- Coming off a Week 11 loss to Auburn, Georgia has to regroup against a surprisingly stout Kentucky team. The Bulldogs' slim playoff hopes depend on it.
Going into Saturday’s game against unranked Kentucky, No. 7 Georgia has already clinched the SEC East and a berth to face Auburn or Alabama in the conference’s title game. But after losing to Auburn last week in grand fashion—the Tigers won 40-17—the Bulldogs’ playoff aspirations are on the ropes. Lose this week against Kentucky, and Kirby Smart’s team can count itself out. But win out—including in the SEC title game against a team that’s almost certain to be ranked in the top four at the time—and Georgia has as good a case as any team at being included among the ranks of the four playoff teams.
So why this week, you ask, is the pressure highest on Georgia? It’s won seven straight against Kentucky and is 56-12-2 against the Wildcats over time. But Mark Stoops’s team is 7-3 and poised to finish with its best record in a decade. Should it win out, including a bowl game, it’d reach a win total it hasn’t seen since 1977. The Wildcats are no automatic win for Georgia—plus, the Bulldogs haven’t had more on the line this season than they do this week. Sure, a sloppy loss to an inferior team might have shaken up their playoff bid earlier in the year, but that didn’t happen, and we’ve now reached the point where a two-loss Georgia team is almost certainly out of the hunt.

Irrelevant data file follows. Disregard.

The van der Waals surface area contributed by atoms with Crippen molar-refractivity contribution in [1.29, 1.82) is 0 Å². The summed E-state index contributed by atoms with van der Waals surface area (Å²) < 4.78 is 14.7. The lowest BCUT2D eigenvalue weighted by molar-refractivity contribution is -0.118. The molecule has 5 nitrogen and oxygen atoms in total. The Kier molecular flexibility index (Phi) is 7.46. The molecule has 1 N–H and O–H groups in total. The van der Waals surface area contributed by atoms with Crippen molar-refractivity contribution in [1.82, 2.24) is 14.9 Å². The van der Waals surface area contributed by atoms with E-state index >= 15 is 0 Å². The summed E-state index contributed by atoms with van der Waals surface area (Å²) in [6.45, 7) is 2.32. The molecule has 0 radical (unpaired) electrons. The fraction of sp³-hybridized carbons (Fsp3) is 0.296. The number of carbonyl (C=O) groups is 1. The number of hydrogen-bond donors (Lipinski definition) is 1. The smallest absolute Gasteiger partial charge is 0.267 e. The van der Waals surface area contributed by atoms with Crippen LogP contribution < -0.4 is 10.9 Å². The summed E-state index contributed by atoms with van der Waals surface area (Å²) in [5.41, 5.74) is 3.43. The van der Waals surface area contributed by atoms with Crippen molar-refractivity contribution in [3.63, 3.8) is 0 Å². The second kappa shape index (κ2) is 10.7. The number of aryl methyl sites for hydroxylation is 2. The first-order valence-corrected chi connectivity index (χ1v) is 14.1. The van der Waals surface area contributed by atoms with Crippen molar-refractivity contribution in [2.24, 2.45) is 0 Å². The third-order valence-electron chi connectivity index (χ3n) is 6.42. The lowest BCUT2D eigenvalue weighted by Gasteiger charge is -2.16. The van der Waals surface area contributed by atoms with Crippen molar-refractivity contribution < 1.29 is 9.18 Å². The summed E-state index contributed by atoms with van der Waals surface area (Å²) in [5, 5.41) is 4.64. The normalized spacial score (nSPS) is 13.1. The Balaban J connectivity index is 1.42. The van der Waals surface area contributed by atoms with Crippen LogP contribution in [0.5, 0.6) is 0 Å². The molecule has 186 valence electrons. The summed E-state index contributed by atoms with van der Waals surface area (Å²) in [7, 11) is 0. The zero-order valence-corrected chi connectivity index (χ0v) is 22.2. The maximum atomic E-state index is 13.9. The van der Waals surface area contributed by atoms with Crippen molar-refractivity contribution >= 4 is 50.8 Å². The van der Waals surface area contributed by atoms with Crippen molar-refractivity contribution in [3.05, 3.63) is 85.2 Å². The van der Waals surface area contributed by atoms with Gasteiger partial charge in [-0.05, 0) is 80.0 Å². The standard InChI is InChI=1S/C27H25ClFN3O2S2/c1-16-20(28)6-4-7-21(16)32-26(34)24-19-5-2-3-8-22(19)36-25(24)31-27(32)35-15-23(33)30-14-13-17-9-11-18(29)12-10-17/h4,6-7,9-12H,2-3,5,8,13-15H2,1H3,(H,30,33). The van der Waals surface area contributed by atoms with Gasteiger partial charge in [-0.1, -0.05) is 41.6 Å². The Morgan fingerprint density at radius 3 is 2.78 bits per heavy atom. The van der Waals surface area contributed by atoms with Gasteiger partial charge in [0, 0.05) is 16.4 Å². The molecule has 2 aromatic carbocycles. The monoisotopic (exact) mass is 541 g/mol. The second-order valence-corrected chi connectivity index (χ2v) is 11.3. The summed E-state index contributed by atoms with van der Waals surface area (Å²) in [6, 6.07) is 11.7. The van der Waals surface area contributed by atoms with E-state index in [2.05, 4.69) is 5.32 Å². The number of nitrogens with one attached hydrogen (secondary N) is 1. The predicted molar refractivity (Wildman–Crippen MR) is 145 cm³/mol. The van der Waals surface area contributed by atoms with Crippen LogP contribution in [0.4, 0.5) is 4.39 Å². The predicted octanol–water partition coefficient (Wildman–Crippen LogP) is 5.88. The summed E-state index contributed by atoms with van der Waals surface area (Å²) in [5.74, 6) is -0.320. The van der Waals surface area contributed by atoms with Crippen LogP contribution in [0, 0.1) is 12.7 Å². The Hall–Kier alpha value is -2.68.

The game against Kentucky will pit the No. 10 rushing attack in the country—Georgia’s top two backs, Nick Chubb and Sony Michel, have combined for 19 touchdowns on 1,625 yards this season—against the No. 19 rushing defense. Kentucky has allowed opponents just 121.9 yards of rushing per game this year; meanwhile Georgia is averaging 256. Something will have to give, and it’ll likely be Kentucky. Of the Wildcats’ opponents thus far in 2017, Mississippi State and Missouri are the only two with top-40 rushing offenses, and they rushed for 282 and 213 yards, respectively against Kentucky. The Bulldogs won handily and the Tigers lost by a touchdown.
If Chubb and Michel can play like they have all season, Georgia should be golden. Kentucky’s pass defense has been downright abysmal all season, allowing opponents an average of more than 280 yards per game, meaning that QB Jake Fromm (who’s been more than just a game manager even as a true freshman backup forced into a starting role) might be able to let loose on the Wildcats as well. The Georgia defense has been inconsistent at times this season, shutting out Tennesee and holding Mississippi State to three points while also allowing Missouri 28 points and Auburn 40, but Kentucky’s offense hasn’t been prodigious, and as long as the Bulldogs don’t put up another defensive performance like last week’s, they should be just fine.
Still, it’s impossible to predict how a team coming off its first loss and facing the most pressure it’s faced all year will perform. Playing at home will help—the Auburn loss came on the road—as will the clarity of the stakes. Lose, and this is a good season. Win, and Georgia has a chance for something great. It gets Georgia Tech next week in the teams’ annual rivalry game, which won’t be a cakewalk but seems manageable at the end of an inconsistent season for the Yellowjackets. And from there, it’ll either get an Alabama team that’ll almost certainly be ranked No. 1 or Auburn and a chance at redemption. Winning either of those matchups would almost certainly elevate Georgia back into the top four and guarantee the Bulldogs’ best season since it won the Sugar Bowl in 2002.